Current projects
Heatwave Plan evaluation
Heatwave Plan evaluation

As a result of global warming, many countries, including the UK, are experiencing increasing periods of hot weather, or heatwaves. These are a risk to public health, as high temperatures can lead to an increase in mortality and morbidity, particularly among vulnerable people. For example, the heatwave in 2003 led to an extra 2,000 deaths in the UK.

The Heatwave Plan for England (HWP) was developed as a result of that heatwave. The HWP aims to ‘prepare for, alert people to, and prevent major avoidable effects on health during periods of severe heat in England' (Public Health England 2015). It includes a Heat-Health alert system and provides advice and guidance on the dangers of hot weather to the public and to health and social care agencies. However, there is, not much information on how effective the HWP is and how it is being implemented locally, particularly at the frontline of health and social care.

PIRU has been asked by the Department of Health and Public Health England to carry out an independent evaluation of the HWP so that it may be improved in future years.

Our evaluation is looking at three broad questions:

  • Has the introduction of the HWP in 2004 had any effect in terms of reducing mortality?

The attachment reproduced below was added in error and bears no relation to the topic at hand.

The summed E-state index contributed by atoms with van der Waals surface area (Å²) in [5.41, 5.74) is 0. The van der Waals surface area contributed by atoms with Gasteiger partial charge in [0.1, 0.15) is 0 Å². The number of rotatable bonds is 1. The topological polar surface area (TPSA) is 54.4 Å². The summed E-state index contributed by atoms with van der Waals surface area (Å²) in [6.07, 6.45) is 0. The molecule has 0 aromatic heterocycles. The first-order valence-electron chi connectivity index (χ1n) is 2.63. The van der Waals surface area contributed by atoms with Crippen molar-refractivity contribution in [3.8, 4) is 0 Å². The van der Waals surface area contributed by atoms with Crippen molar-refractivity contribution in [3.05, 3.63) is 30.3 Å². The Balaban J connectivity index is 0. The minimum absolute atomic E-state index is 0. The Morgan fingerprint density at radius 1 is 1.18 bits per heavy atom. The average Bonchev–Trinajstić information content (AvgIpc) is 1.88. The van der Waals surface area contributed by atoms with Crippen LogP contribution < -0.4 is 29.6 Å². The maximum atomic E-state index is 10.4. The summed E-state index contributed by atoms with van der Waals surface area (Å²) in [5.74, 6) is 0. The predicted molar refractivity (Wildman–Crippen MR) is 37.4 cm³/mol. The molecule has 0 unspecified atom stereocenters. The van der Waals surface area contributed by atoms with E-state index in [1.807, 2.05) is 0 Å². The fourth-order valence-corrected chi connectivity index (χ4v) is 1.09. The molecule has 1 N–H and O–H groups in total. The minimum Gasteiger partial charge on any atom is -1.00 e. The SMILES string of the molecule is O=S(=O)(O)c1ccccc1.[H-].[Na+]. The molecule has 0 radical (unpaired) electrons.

• How well is the HWP being implemented locally, including at the ‘frontline’ of health and care services?
  • Is the general population aware of the risks of heat and overheating buildings, and do they change their behaviour as a result of hearing heat alerts/advice, and do they take any actions to prevent potential effects of hot weather?

There will be three strands to our mixed methods evaluation:

  • A time-series analysis of regional health data will look at the relationships between temperature and mortality/morbidity before and after the introduction of the HWP in 2004.
  • A number of detailed case studies will look at how the HWP is implemented in selected local authorities.
  • A national survey will explore the knowledge, attitudes and behaviour of the general population during heatwaves.

The project will run from spring 2017 to autumn 2018.

It is expected that the findings from the evaluation will identify opportunities for improving the HWP in future years.

A report from the study should be available in late 2018.